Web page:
Harvesting Aloe Vera Gel
What you will need

Aloe Plant
Sharp Knife
Butter Knife


Method

1. Remove the leaf. A sharp knife creates a clean cut, limiting damage to the plant. Slice close to the base of the leaf and away from the center of the plant.

2. Once you have your Aloe leaf, let set with cut side down to drain out yellow fluid (aloin). Then rinse the outer skin and knife under running water.

3. Remove the serrated edges and skin. Mature Aloe Vera leaves are slightly curved. Place the concave side down on a cutting board. Next, slice around the perimeter. This will leave you with the top and bottom layer of skin, exposing the Aloe gel in between. The top layer of skin comes off next. Run the butter knife just under the surface and peel it away. Now you can flip the leaf over and do the same to the other side.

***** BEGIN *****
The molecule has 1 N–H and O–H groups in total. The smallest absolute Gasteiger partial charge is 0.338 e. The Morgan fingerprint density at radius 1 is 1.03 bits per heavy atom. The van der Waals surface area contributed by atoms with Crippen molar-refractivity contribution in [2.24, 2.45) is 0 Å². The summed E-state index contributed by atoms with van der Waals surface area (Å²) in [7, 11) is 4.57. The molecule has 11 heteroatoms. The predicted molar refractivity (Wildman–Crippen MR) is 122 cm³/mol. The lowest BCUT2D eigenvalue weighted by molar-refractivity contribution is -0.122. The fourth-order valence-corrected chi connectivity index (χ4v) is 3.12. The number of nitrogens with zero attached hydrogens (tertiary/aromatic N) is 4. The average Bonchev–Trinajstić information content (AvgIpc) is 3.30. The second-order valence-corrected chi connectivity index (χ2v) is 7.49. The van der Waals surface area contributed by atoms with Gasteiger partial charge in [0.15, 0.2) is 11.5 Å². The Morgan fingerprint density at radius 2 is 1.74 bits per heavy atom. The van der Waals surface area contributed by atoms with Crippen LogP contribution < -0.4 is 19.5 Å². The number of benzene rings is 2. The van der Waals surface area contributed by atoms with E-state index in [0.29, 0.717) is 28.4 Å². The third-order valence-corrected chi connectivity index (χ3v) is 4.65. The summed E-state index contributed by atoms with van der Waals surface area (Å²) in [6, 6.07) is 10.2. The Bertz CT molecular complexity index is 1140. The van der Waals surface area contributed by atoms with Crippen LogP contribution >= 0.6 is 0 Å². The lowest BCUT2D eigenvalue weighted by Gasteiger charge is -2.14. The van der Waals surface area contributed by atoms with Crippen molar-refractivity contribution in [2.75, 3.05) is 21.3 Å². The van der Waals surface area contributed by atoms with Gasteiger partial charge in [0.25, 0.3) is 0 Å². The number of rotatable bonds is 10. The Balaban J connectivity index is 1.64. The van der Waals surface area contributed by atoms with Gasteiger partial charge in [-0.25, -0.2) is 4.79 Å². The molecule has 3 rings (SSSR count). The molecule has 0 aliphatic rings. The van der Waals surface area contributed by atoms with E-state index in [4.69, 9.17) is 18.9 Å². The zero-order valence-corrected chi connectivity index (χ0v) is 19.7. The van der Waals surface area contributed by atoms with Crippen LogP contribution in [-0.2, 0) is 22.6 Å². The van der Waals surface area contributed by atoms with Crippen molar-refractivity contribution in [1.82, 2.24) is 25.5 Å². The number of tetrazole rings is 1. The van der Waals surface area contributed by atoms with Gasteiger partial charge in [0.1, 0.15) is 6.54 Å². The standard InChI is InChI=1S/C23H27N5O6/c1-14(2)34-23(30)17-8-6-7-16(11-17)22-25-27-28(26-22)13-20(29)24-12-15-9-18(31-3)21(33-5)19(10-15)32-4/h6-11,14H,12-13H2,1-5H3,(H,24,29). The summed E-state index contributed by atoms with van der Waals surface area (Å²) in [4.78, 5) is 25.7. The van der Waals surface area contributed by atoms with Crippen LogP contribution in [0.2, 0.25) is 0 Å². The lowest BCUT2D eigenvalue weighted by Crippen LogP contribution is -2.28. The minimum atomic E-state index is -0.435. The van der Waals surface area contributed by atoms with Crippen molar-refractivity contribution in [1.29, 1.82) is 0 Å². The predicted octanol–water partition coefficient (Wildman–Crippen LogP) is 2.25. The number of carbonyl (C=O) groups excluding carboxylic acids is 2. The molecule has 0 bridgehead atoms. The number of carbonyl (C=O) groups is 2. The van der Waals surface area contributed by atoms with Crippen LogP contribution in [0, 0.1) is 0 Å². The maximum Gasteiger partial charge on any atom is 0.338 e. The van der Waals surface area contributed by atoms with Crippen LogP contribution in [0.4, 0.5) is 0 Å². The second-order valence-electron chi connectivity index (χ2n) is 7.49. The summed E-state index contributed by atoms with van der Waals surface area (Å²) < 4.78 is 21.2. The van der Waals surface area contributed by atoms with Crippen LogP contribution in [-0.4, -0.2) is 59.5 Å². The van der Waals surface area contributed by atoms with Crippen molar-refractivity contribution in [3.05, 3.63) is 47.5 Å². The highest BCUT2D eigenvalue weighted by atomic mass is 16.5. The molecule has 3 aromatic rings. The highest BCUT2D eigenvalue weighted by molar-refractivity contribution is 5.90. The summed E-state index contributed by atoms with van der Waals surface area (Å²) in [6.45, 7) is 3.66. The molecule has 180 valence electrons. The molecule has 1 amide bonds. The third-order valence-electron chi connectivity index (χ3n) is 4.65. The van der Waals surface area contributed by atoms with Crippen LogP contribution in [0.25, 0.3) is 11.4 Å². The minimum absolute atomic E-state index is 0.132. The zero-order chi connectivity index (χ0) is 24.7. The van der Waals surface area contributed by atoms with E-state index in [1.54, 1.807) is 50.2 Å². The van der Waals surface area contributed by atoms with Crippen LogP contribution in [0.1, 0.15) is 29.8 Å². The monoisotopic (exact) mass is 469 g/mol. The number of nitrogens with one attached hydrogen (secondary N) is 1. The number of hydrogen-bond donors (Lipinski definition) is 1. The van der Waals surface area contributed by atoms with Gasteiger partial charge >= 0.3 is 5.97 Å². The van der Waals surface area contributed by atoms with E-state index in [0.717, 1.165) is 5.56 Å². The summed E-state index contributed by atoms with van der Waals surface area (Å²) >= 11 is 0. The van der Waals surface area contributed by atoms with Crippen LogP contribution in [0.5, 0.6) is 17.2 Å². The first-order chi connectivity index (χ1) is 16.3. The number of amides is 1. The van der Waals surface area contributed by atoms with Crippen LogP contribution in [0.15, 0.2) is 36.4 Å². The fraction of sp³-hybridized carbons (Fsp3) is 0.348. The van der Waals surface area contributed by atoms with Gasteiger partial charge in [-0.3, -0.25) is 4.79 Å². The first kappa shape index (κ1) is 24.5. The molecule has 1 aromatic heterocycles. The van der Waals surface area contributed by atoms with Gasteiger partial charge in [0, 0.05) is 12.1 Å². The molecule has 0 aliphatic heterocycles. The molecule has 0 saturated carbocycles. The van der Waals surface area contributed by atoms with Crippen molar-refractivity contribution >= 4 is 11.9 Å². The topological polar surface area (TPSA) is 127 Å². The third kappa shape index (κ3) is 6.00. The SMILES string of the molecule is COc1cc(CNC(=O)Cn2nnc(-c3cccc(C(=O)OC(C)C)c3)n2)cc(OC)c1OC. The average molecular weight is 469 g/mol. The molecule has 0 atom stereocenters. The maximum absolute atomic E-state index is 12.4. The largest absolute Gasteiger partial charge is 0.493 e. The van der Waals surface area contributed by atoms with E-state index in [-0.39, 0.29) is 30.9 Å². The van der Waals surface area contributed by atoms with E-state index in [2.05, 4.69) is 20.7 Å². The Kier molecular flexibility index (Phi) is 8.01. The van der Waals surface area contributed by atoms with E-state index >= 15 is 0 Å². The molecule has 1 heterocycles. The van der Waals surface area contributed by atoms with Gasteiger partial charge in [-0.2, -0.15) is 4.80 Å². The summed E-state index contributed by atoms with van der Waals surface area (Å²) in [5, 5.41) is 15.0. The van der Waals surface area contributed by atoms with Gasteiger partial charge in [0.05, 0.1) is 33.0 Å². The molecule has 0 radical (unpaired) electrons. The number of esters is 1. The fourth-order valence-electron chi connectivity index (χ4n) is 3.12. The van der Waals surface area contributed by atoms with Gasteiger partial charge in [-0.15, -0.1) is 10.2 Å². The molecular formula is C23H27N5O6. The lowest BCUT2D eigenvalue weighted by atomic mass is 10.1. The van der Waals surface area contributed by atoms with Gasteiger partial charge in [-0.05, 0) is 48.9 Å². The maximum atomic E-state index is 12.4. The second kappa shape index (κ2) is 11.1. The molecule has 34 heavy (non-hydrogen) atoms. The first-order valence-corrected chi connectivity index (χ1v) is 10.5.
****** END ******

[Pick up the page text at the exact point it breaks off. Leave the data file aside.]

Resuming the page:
4. Transfer the Aloe gel to a storage container like a plastic or glass dish with a lid. You can scrape the leaves if you will be using the gel topically and you want to get every last bit. If you plan on consuming it, be forewarned that this portion may contain some aloin, a compound found in the skin which can have a laxative effect. Store in the fridge. fresh Aloe gel will keep for about a week. If you wind up with more than you can use in that time, stick your leftovers in the freezer. You can also lengthen the shelf life by adding vitamins. For every 1/4 cup of gel, add 500 mg of Vitamin C and 400 IU of Vitamin E. You can grind Vitamin C caplets or drain Vitamin E capsules by pricking them with a small pin. Run the mixture of gel and vitamins through a blender, or stir vigorously with a spoon. This mixture can be stored for up to 8 months in the refrigerator.

For more help in demystifying the process, this video, How to Filet an Aloe Leaf, is a great visual aid!

Have fun!

 

From the Full Moon Native recipe files